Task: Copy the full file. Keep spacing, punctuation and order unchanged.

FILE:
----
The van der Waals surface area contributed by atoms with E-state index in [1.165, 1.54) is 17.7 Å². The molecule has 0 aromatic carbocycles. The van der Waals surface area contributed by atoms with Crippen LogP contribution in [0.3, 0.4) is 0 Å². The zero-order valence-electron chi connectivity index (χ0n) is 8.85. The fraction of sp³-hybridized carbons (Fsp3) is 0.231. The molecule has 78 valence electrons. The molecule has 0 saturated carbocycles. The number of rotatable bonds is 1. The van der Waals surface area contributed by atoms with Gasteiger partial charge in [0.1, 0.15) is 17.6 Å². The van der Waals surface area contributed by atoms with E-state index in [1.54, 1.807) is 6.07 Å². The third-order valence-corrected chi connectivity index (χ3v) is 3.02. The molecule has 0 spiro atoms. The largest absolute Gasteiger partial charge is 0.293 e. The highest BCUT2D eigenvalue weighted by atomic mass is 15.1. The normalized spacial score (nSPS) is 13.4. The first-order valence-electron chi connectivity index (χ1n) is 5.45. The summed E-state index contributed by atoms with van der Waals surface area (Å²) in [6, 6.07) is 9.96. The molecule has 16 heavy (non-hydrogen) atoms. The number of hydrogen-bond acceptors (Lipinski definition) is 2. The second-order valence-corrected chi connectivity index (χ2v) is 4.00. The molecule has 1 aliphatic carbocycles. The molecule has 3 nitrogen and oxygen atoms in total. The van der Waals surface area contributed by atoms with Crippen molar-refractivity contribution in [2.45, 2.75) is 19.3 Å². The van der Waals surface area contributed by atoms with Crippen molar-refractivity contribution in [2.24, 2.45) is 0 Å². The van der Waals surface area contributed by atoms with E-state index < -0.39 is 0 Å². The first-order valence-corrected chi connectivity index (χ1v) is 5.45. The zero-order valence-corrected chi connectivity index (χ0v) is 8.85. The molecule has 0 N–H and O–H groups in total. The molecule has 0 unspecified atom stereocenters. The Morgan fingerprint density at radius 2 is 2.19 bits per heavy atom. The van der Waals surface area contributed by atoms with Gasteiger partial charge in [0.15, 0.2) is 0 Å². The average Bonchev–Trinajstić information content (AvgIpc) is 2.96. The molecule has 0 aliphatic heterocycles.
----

The van der Waals surface area contributed by atoms with E-state index in [1.165, 1.54) is 17.7 Å². The molecule has 0 aromatic carbocycles. The van der Waals surface area contributed by atoms with Crippen LogP contribution in [0.3, 0.4) is 0 Å². The zero-order valence-electron chi connectivity index (χ0n) is 8.85. The fraction of sp³-hybridized carbons (Fsp3) is 0.231. The molecule has 78 valence electrons. The molecule has 0 saturated carbocycles. The number of rotatable bonds is 1. The van der Waals surface area contributed by atoms with Gasteiger partial charge in [0.1, 0.15) is 17.6 Å². The van der Waals surface area contributed by atoms with E-state index in [1.54, 1.807) is 6.07 Å². The third-order valence-corrected chi connectivity index (χ3v) is 3.02. The molecule has 0 spiro atoms. The largest absolute Gasteiger partial charge is 0.293 e. The highest BCUT2D eigenvalue weighted by atomic mass is 15.1. The normalized spacial score (nSPS) is 13.4. The first-order valence-electron chi connectivity index (χ1n) is 5.45. The summed E-state index contributed by atoms with van der Waals surface area (Å²) in [6, 6.07) is 9.96. The molecule has 16 heavy (non-hydrogen) atoms. The number of hydrogen-bond acceptors (Lipinski definition) is 2. The second-order valence-corrected chi connectivity index (χ2v) is 4.00. The molecule has 1 aliphatic carbocycles. The molecule has 3 nitrogen and oxygen atoms in total. The van der Waals surface area contributed by atoms with Crippen molar-refractivity contribution in [2.45, 2.75) is 19.3 Å². The van der Waals surface area contributed by atoms with Crippen molar-refractivity contribution in [2.24, 2.45) is 0 Å². The van der Waals surface area contributed by atoms with E-state index < -0.39 is 0 Å². The first-order valence-corrected chi connectivity index (χ1v) is 5.45. The zero-order valence-corrected chi connectivity index (χ0v) is 8.85. The molecule has 0 N–H and O–H groups in total. The molecule has 0 unspecified atom stereocenters. The Morgan fingerprint density at radius 2 is 2.19 bits per heavy atom. The van der Waals surface area contributed by atoms with Gasteiger partial charge in [0.15, 0.2) is 0 Å². The average Bonchev–Trinajstić information content (AvgIpc) is 2.96. The molecule has 0 aliphatic heterocycles.